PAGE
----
After a decade, an annual walk and 5K run that raises awareness and money to combat sexual violence in the Burlington, Vermont area is coming to a conclusion.
Laura's March is named for Laura Winterbottom, a 31-year-old children's art teacher and avid hiker who was kidnapped, raped, and murdered by a total stranger in downtown Burlington in 2005.
"I think about Laura all the time," Laura's dad, Ned Winterbottom, told necn Friday. "It's as if somebody tore your arm off your shoulder. It would hurt a hell of a lot. And after a while you'd learn to cope without your arm. But it would still be gone. And you'd be aware it's gone."
Winterbottom's killer, Gerald Montgomery, is now serving a more than 40-year prison sentence.
Ned Winterbottom wants Vermonters to remember the upbeat, community-minded daughter he adored.
Since Laura's death, her family turned grief into action. The Winterbottoms manage a foundation, called the Laura Kate Winterbottom Memorial Fund, and organize an annual walk called Laura's March. The march has raised tens of thousands of dollars for Burlington-area non-profits.
The tenth Laura's March is this weekend, and it will be the final one as the city has known it, Winterbottom said.
"The foundation is going to still stay in existence," he noted. "The mission's not going to change. We're still going to be here, we're just not going to be in the same venue."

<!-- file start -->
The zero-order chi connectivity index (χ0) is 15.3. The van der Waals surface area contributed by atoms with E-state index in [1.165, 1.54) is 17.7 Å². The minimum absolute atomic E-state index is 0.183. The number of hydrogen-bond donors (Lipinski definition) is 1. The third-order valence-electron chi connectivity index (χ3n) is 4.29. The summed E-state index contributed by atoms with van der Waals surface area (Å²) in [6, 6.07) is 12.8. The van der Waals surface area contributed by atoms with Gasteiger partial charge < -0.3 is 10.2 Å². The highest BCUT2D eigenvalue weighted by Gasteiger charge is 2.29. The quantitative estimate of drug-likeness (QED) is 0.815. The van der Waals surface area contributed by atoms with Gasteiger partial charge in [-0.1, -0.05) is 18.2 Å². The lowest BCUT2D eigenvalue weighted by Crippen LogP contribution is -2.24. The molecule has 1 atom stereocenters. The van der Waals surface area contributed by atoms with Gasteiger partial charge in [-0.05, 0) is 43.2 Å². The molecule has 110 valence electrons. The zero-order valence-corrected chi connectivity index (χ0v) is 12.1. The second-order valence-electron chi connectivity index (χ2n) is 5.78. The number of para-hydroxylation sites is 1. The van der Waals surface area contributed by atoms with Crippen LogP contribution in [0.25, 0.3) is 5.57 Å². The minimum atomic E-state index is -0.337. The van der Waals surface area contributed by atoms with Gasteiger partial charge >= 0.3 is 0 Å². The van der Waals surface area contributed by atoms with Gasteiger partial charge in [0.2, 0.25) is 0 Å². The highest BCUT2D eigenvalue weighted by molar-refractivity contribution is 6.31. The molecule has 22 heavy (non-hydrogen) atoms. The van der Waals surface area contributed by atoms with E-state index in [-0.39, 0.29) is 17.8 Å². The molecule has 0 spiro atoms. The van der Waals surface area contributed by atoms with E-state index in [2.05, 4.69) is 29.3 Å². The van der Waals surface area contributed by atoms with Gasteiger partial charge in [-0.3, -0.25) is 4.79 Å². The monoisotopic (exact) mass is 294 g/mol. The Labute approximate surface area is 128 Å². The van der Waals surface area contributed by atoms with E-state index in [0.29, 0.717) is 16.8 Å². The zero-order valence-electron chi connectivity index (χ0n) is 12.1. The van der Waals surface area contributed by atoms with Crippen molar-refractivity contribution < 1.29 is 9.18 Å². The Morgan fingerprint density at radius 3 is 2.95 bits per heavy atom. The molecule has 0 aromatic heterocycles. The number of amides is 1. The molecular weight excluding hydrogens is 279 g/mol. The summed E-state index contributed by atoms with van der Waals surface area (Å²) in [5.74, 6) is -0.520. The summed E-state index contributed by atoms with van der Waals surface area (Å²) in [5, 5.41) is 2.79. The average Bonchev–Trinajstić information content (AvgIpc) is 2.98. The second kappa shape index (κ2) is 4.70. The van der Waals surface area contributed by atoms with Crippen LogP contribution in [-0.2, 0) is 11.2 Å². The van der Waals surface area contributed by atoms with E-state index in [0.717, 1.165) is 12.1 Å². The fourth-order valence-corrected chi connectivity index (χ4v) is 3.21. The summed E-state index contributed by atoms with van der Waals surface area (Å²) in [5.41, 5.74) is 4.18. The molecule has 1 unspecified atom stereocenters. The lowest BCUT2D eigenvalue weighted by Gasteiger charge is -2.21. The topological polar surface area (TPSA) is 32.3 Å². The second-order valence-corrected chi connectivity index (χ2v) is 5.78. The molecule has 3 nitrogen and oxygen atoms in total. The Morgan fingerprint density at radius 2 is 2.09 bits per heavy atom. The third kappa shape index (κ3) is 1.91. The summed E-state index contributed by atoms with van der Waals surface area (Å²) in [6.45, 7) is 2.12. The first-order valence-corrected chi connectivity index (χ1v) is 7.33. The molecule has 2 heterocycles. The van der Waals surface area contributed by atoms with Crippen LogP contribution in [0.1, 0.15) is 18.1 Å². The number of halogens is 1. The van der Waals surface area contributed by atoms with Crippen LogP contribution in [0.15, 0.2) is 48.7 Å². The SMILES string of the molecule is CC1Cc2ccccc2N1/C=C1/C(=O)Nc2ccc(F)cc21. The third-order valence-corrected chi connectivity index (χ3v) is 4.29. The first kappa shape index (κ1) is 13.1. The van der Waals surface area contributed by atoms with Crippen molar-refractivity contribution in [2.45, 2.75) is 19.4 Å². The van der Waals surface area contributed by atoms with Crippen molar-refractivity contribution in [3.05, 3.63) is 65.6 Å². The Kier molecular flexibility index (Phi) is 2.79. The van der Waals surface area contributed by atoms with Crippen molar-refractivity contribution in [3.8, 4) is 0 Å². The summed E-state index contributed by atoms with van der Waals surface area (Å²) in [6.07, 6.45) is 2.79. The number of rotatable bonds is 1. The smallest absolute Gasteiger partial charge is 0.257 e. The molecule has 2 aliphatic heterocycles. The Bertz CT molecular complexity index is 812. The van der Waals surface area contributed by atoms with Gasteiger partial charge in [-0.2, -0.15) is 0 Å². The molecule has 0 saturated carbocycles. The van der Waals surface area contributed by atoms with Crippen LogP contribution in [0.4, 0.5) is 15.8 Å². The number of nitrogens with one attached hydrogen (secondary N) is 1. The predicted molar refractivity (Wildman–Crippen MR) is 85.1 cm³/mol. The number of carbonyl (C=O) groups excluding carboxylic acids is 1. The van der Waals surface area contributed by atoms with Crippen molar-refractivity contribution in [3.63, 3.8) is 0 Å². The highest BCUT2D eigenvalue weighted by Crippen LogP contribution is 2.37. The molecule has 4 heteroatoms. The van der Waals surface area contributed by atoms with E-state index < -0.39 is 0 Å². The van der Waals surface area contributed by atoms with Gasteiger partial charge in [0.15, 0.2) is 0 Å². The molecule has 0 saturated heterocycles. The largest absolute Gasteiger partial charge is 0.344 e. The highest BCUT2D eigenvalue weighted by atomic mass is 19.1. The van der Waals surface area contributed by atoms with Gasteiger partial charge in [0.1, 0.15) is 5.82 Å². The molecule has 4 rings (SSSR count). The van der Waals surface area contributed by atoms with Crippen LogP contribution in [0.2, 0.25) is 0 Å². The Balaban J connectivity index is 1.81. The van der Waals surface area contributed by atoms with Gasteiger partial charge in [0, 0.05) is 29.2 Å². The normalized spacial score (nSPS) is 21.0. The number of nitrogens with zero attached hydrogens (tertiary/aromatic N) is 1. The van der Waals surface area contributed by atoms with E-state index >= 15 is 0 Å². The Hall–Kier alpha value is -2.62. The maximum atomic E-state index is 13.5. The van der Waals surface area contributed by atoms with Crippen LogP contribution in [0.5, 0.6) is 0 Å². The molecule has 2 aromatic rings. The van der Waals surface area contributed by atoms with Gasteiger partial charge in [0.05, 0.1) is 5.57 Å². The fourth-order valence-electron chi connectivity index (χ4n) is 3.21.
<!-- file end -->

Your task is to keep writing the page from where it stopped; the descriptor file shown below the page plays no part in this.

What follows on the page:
Ned Winterbottom said his family will soon start charting new ways to back kids' education causes and efforts to combat sexual violence and support survivors.
The Burlington non-profit HOPE Works, which aims to end sexual violence through healing, outreach, prevention and empowerment, used its grants from the Laura Kate Winterbottom Memorial Fund to enhance clinical therapy services for survivors.
"Many of our programs have grown tremendously as a result of being a part of this amazing community event," Cathleen Barkley, the executive director of HOPE Works, said of Laura's March.
Laura's March has also benefited other area non-profits, including the Pride Center of Vermont, which works to advance the health, safety, and community of LGBTQ Vermonters.
"Sexual violence is often such an invisible and pervasive problem," said Julia Berberan, the anti-violence coordinator at SafeSpace, a division of the Pride Center of Vermont. "Doing marches like Laura's March definitely helps bring more awareness."
The final Laura's March steps off at 10 a.m. Saturday from Burlington's Oakledge Park. Registration is at 9 a.m., and is open to anyone who wants to speak up against sexual violence, Ned Winterbottom said.